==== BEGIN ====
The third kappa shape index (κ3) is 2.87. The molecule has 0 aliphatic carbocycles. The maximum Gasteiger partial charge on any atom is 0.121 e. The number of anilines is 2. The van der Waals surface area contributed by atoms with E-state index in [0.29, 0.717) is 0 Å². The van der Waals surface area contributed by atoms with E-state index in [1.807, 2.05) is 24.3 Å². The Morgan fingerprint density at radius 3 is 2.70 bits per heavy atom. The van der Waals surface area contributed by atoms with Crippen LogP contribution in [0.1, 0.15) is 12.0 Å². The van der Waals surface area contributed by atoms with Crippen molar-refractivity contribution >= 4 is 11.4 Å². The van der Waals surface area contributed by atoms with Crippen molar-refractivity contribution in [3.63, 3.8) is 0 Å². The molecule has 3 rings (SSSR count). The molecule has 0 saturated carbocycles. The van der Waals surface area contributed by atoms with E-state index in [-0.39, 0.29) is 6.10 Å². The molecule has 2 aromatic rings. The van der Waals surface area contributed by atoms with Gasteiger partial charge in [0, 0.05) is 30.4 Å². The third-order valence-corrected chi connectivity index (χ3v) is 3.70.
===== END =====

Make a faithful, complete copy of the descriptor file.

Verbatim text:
The third kappa shape index (κ3) is 2.87. The molecule has 0 aliphatic carbocycles. The maximum Gasteiger partial charge on any atom is 0.121 e. The number of anilines is 2. The van der Waals surface area contributed by atoms with E-state index in [0.29, 0.717) is 0 Å². The van der Waals surface area contributed by atoms with E-state index in [1.807, 2.05) is 24.3 Å². The Morgan fingerprint density at radius 3 is 2.70 bits per heavy atom. The van der Waals surface area contributed by atoms with Crippen LogP contribution in [0.1, 0.15) is 12.0 Å². The van der Waals surface area contributed by atoms with Crippen molar-refractivity contribution >= 4 is 11.4 Å². The van der Waals surface area contributed by atoms with Crippen molar-refractivity contribution in [3.63, 3.8) is 0 Å². The molecule has 3 rings (SSSR count). The molecule has 0 saturated carbocycles. The van der Waals surface area contributed by atoms with E-state index in [-0.39, 0.29) is 6.10 Å². The molecule has 2 aromatic rings. The van der Waals surface area contributed by atoms with Gasteiger partial charge in [0, 0.05) is 30.4 Å². The third-order valence-corrected chi connectivity index (χ3v) is 3.70.